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How streaming services are helping TV rather than killing it
Streaming services like Netflix or Hulu have long been seen as the death knell for traditional network television, But 2015 proved that theory wrong. - photo by Chandra Johnson
Streaming services like Netflix or Hulu have long been seen as the death knell for traditional network television.

As Variety reported, TV network viewership has plummeted 30 percent since 2008. A 2015 Verizon study found that millennials watch three times more TV online than older viewers, and another survey found that 5 percent of millennials said they intended to cut their cable at some point. Even previously robust outlets like ESPN have reported losses due to "changing consumer habits." This past May, Comcast announced that for the first time ever, it has more Internet service subscribers than cable subscribers.

Yet as the New Republic reported, 2015 was the year that might finally end the hand-wringing debate over whether Americans have stopped watching television as we know it. Contrary to popular belief, the New Republic contends that Americans are actually watching more TV than ever a terrific development, if networks get on board with streaming and redefine their distribution methods.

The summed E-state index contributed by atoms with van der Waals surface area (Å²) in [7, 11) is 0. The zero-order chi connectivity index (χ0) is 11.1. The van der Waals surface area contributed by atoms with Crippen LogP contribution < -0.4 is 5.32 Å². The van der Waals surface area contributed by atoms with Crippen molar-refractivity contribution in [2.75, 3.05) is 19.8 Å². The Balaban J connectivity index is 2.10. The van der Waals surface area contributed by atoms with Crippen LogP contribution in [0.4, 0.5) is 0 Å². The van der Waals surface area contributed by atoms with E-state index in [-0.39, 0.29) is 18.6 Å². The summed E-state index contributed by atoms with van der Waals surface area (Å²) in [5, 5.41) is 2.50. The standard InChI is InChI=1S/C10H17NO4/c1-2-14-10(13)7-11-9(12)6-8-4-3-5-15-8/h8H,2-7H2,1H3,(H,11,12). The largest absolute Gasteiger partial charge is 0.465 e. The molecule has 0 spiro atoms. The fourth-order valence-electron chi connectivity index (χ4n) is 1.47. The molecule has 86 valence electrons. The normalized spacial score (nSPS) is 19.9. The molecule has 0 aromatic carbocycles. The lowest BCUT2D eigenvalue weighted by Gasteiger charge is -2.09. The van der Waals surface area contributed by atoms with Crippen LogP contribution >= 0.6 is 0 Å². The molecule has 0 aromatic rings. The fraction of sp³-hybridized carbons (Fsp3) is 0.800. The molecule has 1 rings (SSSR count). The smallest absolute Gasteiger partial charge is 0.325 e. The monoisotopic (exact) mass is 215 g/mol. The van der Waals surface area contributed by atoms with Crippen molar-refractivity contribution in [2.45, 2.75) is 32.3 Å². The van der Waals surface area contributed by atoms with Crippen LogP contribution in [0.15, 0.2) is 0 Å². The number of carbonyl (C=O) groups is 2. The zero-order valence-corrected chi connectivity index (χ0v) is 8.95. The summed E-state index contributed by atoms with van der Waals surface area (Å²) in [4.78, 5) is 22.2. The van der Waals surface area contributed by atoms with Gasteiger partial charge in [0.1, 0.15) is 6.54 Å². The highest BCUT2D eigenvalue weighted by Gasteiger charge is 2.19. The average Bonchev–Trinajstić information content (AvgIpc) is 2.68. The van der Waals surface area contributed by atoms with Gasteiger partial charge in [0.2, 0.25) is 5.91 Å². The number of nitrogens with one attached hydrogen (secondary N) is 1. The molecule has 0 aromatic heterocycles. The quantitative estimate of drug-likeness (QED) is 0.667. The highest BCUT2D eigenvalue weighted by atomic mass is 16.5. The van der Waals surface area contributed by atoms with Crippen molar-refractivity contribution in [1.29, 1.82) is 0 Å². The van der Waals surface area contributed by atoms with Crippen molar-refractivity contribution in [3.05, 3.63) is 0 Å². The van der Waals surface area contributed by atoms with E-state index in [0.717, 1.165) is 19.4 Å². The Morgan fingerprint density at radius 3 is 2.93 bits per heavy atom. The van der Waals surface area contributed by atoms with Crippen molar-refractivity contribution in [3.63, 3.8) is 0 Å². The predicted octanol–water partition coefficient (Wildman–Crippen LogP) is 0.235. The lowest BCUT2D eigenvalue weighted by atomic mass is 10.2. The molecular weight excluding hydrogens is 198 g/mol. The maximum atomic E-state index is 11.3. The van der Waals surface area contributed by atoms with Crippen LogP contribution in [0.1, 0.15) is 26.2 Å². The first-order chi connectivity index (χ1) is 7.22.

"If you think about it, these arent conventions specific to the television medium. Rather, theyre responses to broadcastings technological limitations," the New Republic reported. "New distribution technologies require a radical reconfiguration of business models and completely change the user experience of a medium."

And it seems to finally be happening for television, with last year's launch of streaming holdout HBO's new streaming service, HBO Now, other networks have followed suit by offering apps Disney, Nickelodeon, Fox, CBS and NBC, to name a few.

"Whether the portals are the chicken or the egg, a vision for the future of television is flickering into focus," the New Republic reported.
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